Swedish CHP Värtaverket: an example of modern urban planning and environmental friendliness
We have already talked about how cool biomass projects can look and how to organically “fit” into the architecture of modern cities. It was also said that the decarbonization of the district heating sector is an extremely important stage of Ukraine’s green transition. Now we want to tell you more about the Swedish CHP Värtaverket, which demonstrates how well you can combine these two aspects.
So, CHP Värtaverket is an example of a modern approach to the combined production of heat and electricity from biomass. The station is located in Stockholm, Sweden.
- The technology provides a circulating fluidized bed with high parameters of superheated steam (pressure 140 bar, temperature 560 ° C) to obtain higher electrical efficiency.
- The installed capacity of the CHP is 280 MW (t) and 130 MW (e), which makes it one of the largest biomass CHPs in the world.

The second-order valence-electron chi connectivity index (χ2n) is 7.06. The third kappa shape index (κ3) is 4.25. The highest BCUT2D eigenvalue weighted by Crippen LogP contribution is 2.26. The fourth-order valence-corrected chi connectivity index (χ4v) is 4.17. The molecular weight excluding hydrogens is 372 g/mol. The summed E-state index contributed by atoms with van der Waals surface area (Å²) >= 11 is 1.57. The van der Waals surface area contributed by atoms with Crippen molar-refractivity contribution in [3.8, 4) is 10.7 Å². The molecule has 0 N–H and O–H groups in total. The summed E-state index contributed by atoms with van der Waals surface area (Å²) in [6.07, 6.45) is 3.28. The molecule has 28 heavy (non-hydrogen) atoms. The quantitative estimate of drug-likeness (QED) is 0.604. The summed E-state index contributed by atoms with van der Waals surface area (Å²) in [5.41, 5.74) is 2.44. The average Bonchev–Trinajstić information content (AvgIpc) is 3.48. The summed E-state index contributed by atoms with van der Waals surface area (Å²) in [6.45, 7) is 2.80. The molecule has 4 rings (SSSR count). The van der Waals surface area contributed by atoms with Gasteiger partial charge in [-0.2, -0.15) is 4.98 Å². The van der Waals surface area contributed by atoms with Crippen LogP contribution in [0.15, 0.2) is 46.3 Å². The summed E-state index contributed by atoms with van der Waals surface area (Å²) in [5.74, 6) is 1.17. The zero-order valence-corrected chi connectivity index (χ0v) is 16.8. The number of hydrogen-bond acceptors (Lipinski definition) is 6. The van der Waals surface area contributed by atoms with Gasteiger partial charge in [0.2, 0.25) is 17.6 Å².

- Fuel: wood waste.
- The thermal capacity of the station, which is provided by the steam turbine, is 200 MW.
- To increase the overall efficiency and reduce emissions of pollutants from flue gases, a condensing heat exchanger of flue gases is used, which allows obtaining another 80 MW of thermal capacity.
- Heat is used in the district heating system.
Delivery and volumes of fuel
The power plant’s biomass demand is 12,000 m³ / day and 3 million m³ / year. Fuel from wood waste and residues is transported to the CHP mainly by sea and trains. About 60% comes by sea and is imported from the Baltics; about 40% is delivered by rail from domestic suppliers.
The Värtaverket CHP is the largest in the world and from the very beginning was designed to use 100% biomass and combined heat and power. Such facilities are the best way to dispel the myths surrounding the bioenergy sector. It proves the possibility of building such facilities in large cities that have district heating systems while meeting the high requirements for noise reduction, safe operation due to the proximity to residential areas.